The dogwood is the most common flowering tree that dapples the woodlands of much of the United States in mid- to late spring. Described as America’s most beloved flowering tree, it has been designated the official tree of several states. Pioneers learned from the Native Americans that dogwood bark could be used to make remedies for various illnesses, including fever and headaches. Its roots were boiled to make a scarlet dye.

The redbud and the dogwood have similarities beyond their herbal use, their usefulness as sources of dye, and their sheer beauty.  They are both small understory trees. That means they grow beneath the canopy of larger woodland trees. Generally quite hardy, both are suitable as ornamental trees for gardens. Each tree will reseed readily – redbuds from distinctive seedpods and dogwoods from bright red berries. More significant perhaps is that redbuds and dogwoods are connected in southern folklore by the season of Lent, the forty days before Easter.

The legend of the dogwood holds that until the time of the crucifixion of Christ, dogwoods grew to reach the size of mighty oaks. So strong and solid was the wood that it was chosen as the timber for the cross of Jesus. To be used for such a cruel death was distressing to the tree. In compassion, the Creator declared that the tree to which Jesus was nailed would never again be used as a cross. From that time forth, the dogwood has been slender, bent, and twisted, not as a punishment but as a blessing. In sympathy to the suffering of Christ, the dogwood bore white blossoms in the shape of a cross, with two long and two short petals. Each petal bears, on its outer edge, the print of a rusty nail. At the center of each flower, red as if stained with blood, is a crown of thorns. The flowers themselves are reminders of the Good Friday story.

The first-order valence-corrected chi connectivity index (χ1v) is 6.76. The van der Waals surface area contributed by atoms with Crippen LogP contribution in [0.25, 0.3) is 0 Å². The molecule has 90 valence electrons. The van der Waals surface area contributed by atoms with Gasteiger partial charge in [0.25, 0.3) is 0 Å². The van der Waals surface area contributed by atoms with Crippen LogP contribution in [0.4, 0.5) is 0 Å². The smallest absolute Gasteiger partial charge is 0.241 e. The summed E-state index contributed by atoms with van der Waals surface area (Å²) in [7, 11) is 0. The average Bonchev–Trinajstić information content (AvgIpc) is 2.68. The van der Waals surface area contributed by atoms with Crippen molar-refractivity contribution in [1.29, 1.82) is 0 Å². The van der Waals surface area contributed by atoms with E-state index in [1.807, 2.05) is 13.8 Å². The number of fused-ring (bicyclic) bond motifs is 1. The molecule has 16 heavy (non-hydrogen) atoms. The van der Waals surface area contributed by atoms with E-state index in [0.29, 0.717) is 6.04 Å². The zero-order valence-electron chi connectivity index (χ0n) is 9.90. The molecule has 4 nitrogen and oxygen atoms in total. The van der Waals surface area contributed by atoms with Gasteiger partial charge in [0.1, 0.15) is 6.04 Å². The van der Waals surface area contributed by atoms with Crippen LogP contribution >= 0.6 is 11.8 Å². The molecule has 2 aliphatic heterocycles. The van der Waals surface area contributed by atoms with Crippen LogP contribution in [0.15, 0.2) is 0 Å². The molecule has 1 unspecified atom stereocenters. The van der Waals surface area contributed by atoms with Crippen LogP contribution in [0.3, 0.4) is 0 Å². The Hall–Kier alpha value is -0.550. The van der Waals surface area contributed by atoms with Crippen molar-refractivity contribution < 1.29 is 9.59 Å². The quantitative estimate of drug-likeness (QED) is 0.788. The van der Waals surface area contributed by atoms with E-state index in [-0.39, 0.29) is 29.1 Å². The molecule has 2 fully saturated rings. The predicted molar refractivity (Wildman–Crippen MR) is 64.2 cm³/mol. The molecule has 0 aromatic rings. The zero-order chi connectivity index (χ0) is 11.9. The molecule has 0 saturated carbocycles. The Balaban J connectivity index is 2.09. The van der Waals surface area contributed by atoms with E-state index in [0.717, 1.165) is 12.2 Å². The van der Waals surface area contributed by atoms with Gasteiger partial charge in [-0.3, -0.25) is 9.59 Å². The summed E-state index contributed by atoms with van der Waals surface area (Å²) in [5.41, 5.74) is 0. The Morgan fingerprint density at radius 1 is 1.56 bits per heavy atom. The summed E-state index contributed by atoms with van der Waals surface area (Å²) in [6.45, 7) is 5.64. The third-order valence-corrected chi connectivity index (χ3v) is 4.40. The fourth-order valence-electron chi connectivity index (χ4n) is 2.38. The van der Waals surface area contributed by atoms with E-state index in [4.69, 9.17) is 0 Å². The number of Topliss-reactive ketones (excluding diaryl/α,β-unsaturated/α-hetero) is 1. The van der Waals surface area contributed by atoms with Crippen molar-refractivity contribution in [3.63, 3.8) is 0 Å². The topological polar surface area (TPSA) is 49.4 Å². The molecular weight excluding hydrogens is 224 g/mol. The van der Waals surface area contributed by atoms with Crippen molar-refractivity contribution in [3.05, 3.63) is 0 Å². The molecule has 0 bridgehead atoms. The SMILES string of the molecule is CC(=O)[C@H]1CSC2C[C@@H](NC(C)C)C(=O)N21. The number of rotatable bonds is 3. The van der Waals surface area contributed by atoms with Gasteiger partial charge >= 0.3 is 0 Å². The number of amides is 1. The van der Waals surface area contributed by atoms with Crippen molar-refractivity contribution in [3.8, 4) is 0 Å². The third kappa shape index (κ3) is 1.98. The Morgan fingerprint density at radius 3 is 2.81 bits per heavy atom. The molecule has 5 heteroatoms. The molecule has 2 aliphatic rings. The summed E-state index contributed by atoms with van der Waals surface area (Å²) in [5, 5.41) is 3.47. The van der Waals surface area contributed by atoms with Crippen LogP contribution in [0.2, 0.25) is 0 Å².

Though the blooming of the dogwood tree coincides with Holy Week, the flowering of the redbud tree coincides with the Ides of March, the date of infamy on which Brutus betrayed Julius Caesar. The redbud tree represents betrayal, not by Brutus, but by Judas Iscariot. People of the southern Appalachian Mountains have long referred to the redbud as the Judas tree.

An ancient woodcut by the artist Castor Durante depicts the figure of Judas hanging, as an act of suicide, from a redbud branch. Again the tradition was so distressing that, rather than cursing the redbud as a symbol of betrayal, the Creator blessed the tree with heart-shaped leaves that are in full display by Good Friday. The leaves serve as a reminder for those who believe in the story of Christ’s death so long ago that the heart of God is loving.

When our family lived in another city we became friends with an older couple who were avowed agnostics. They were aware of the legends of both the redbud and the dogwood. Both trees grew in their beautiful garden.

“Should we cut them down because of the legends?” the husband asked rhetorically.

“Absolutely not!” his wife answered. “We’ll keep them because they are beautiful trees.”

And so they are!

For me, these flowering trees of spring are evidence enough of the mystery and the majesty of a divine creative hand.

Kirk H. Neely
© March 2014